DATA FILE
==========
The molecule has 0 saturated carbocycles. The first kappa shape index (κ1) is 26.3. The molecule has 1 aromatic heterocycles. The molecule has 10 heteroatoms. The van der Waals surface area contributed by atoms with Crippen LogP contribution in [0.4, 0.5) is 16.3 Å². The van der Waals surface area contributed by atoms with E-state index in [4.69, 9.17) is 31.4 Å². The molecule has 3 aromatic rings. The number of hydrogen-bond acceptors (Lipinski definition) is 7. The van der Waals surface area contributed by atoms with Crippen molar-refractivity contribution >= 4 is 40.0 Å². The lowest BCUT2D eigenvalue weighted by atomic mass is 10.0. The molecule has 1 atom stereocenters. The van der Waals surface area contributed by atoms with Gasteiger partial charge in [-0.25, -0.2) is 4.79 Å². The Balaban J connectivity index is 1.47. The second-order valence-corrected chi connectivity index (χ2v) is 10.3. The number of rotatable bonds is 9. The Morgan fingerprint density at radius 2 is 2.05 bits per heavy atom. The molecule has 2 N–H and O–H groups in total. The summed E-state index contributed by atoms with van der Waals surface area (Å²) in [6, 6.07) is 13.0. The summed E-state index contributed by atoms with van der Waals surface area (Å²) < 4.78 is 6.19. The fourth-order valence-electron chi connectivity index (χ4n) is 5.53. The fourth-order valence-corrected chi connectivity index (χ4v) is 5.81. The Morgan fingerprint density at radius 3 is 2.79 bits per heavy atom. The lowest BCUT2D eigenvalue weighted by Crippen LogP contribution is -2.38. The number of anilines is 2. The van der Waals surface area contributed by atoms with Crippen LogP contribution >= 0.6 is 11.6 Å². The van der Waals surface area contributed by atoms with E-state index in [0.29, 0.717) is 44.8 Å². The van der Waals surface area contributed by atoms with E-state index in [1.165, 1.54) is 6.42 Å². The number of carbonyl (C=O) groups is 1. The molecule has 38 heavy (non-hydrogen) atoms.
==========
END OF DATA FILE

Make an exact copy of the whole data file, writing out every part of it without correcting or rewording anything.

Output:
The molecule has 0 saturated carbocycles. The first kappa shape index (κ1) is 26.3. The molecule has 1 aromatic heterocycles. The molecule has 10 heteroatoms. The van der Waals surface area contributed by atoms with Crippen LogP contribution in [0.4, 0.5) is 16.3 Å². The van der Waals surface area contributed by atoms with E-state index in [4.69, 9.17) is 31.4 Å². The molecule has 3 aromatic rings. The number of hydrogen-bond acceptors (Lipinski definition) is 7. The van der Waals surface area contributed by atoms with Crippen molar-refractivity contribution >= 4 is 40.0 Å². The lowest BCUT2D eigenvalue weighted by atomic mass is 10.0. The molecule has 1 atom stereocenters. The van der Waals surface area contributed by atoms with Gasteiger partial charge in [-0.25, -0.2) is 4.79 Å². The Balaban J connectivity index is 1.47. The second-order valence-corrected chi connectivity index (χ2v) is 10.3. The number of rotatable bonds is 9. The Morgan fingerprint density at radius 2 is 2.05 bits per heavy atom. The molecule has 2 N–H and O–H groups in total. The summed E-state index contributed by atoms with van der Waals surface area (Å²) in [6, 6.07) is 13.0. The summed E-state index contributed by atoms with van der Waals surface area (Å²) < 4.78 is 6.19. The fourth-order valence-electron chi connectivity index (χ4n) is 5.53. The fourth-order valence-corrected chi connectivity index (χ4v) is 5.81. The Morgan fingerprint density at radius 3 is 2.79 bits per heavy atom. The lowest BCUT2D eigenvalue weighted by Crippen LogP contribution is -2.38. The number of anilines is 2. The van der Waals surface area contributed by atoms with Crippen LogP contribution >= 0.6 is 11.6 Å². The van der Waals surface area contributed by atoms with E-state index in [0.29, 0.717) is 44.8 Å². The van der Waals surface area contributed by atoms with E-state index in [1.165, 1.54) is 6.42 Å². The number of carbonyl (C=O) groups is 1. The molecule has 38 heavy (non-hydrogen) atoms.